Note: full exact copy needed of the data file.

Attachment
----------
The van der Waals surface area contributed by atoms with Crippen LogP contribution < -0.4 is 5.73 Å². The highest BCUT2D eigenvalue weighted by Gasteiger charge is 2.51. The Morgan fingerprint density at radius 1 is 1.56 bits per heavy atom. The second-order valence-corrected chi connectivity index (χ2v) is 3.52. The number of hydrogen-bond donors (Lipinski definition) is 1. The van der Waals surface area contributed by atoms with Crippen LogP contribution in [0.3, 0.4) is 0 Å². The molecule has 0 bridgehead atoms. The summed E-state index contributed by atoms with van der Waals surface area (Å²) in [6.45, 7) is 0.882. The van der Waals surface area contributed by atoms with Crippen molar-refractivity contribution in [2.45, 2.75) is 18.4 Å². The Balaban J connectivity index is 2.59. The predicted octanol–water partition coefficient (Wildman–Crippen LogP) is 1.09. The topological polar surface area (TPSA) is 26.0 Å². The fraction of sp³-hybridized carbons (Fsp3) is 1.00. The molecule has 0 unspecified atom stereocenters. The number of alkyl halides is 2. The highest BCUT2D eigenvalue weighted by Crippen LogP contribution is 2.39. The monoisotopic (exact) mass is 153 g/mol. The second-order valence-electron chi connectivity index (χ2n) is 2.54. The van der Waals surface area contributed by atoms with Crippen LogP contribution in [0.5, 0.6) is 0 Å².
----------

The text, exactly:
The van der Waals surface area contributed by atoms with Crippen LogP contribution < -0.4 is 5.73 Å². The highest BCUT2D eigenvalue weighted by Gasteiger charge is 2.51. The Morgan fingerprint density at radius 1 is 1.56 bits per heavy atom. The second-order valence-corrected chi connectivity index (χ2v) is 3.52. The number of hydrogen-bond donors (Lipinski definition) is 1. The van der Waals surface area contributed by atoms with Crippen LogP contribution in [0.3, 0.4) is 0 Å². The molecule has 0 bridgehead atoms. The summed E-state index contributed by atoms with van der Waals surface area (Å²) in [6.45, 7) is 0.882. The van der Waals surface area contributed by atoms with Crippen molar-refractivity contribution in [2.45, 2.75) is 18.4 Å². The Balaban J connectivity index is 2.59. The predicted octanol–water partition coefficient (Wildman–Crippen LogP) is 1.09. The topological polar surface area (TPSA) is 26.0 Å². The fraction of sp³-hybridized carbons (Fsp3) is 1.00. The molecule has 0 unspecified atom stereocenters. The number of alkyl halides is 2. The highest BCUT2D eigenvalue weighted by Crippen LogP contribution is 2.39. The monoisotopic (exact) mass is 153 g/mol. The second-order valence-electron chi connectivity index (χ2n) is 2.54. The van der Waals surface area contributed by atoms with Crippen LogP contribution in [0.5, 0.6) is 0 Å².